A stunning Chronicle of Higher Education article on the new cheating economy in the September 2016 issue exposes the dark underbelly of online education. In a comprehensive investigation, the Chronicle outlines the extraordinary criminal exploitation of online learning today.
From academic imposters who will literally take classes for hire, to writing boiler rooms that churn out theses and even dissertations, to scams that steal billions of dollars in loan funds a year…how much longer can this crazy denial last? It’s a criminal takeover and clear threat to online education’s continued existence.
It’s not that they aren’t solutions. But mostly, Higher Ed refuses to act. What is really going on? Inertia. Diffused responsibilities. Most of all, missing the financial imperative. By ensuring academic integrity by upgrading LMS security, you can potentially recover a significant sum in lost loans. But this message is clearly not getting through.
The burgeoning underground has exploded in the last few years, siphoning hundreds of millions of dollars into a shadow academic buy-and-sell marketplace. We’re not talking about just paying for term papers. Now term papers are commissioned. They’re original – and pricey – so you can’t find plagiarized text anymore.
Or consider the promotion-hungry professional who hires someone else to complete his degree. This extremely sophisticated penetration of online learning systems exists to scam grades, degrees and money from your school. The logical end is the destruction of your reputation.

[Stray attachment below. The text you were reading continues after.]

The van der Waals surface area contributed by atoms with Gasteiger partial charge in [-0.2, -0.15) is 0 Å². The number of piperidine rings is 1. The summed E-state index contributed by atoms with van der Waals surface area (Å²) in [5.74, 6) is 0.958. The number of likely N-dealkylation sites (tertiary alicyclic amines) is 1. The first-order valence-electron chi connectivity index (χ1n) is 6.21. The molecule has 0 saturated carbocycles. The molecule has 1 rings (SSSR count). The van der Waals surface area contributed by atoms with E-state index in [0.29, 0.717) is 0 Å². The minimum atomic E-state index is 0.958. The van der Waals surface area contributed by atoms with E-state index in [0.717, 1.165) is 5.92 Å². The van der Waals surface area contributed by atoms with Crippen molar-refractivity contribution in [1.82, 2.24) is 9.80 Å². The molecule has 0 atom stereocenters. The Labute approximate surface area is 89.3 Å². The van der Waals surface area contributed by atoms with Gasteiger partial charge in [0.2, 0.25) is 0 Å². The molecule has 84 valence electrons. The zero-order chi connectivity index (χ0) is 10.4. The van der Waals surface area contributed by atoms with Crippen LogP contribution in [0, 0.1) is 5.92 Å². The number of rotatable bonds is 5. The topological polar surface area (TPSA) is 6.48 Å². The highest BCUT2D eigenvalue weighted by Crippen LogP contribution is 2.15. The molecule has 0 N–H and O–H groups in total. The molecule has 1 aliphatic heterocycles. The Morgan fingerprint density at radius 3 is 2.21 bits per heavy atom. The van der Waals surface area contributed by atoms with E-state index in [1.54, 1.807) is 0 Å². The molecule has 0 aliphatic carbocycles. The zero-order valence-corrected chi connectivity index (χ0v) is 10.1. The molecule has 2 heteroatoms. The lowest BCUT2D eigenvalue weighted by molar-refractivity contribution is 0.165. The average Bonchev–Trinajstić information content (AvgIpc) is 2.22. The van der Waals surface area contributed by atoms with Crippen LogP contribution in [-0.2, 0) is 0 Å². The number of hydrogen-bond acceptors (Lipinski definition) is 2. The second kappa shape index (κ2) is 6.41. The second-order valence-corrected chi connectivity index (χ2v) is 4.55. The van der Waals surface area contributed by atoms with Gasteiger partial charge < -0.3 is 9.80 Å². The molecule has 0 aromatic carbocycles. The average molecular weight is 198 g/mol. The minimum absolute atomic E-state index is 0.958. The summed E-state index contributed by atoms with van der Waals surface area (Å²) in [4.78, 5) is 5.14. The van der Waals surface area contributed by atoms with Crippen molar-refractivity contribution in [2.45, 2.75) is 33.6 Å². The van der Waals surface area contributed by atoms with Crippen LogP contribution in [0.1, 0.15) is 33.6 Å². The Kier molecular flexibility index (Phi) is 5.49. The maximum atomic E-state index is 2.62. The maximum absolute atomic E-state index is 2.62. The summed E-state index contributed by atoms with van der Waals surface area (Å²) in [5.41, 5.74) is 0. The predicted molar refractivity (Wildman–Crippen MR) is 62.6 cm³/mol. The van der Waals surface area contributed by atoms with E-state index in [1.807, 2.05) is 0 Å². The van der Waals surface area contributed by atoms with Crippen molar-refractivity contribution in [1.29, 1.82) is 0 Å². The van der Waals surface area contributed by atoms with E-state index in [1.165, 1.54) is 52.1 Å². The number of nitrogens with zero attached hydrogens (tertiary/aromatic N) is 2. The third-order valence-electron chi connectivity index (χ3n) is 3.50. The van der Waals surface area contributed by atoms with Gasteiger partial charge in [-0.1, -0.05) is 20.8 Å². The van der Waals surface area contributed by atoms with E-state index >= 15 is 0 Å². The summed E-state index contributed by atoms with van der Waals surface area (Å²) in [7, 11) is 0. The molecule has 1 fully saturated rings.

The problem is driven by very poor data management, security and controls, and the illogical use of antiquated tools to identify students. For an industry that evolved rapidly with technology, it is striking that so few have become early security adopters.
And you should know that Laws in at least 17 states prohibit students from using cheating services to complete their assignments? This means fines and jail time-it is serious and as awareness and use of companies for hire grows don’t be surprised if your Attorney General comes knocking to enforce unlawful preparation of academic assignments at your school. Hope that does not go viral.
But here’s the thing. All online systems have a learning management system. Your LMS. It logs in students with a user name/ID and password and allows them into your environment. You may add proctoring on site or virtually but other than confirming you have a carbon unit in the seat for one hour, user name and password is the only credential used to provide access to all other gradable assignments.
Hold it right there!
You’re ripe for a scam.
You can’t prevent criminals from logging in with those credentials as your student.
People share log-ins all the time. And a fraudulent student will with their accomplice. Unless you are literally maintaining a live human checkpoint review with photo ID, you won’t know.
You can’t prevent criminals from taking tests, classes or scamming degrees. You can’t prevent them from registering, taking loan money and disappearing.
Unless your system can categorically identify that the intended individual is logging in, you have no credible reporting. You can’t estimate your potential risk by using pattern recognition or sophisticated techniques to flag possible impending fraud.
In effect, you can’t assure businesses or any other entities that the student actually completed the degree. Its inherent value is diminished.
What do you do in a world where kids ship their textbooks to criminals so they can pass the course? When they have payment plans now??
I will look like a genius for proposing it?
Yes. Yes. And Yes.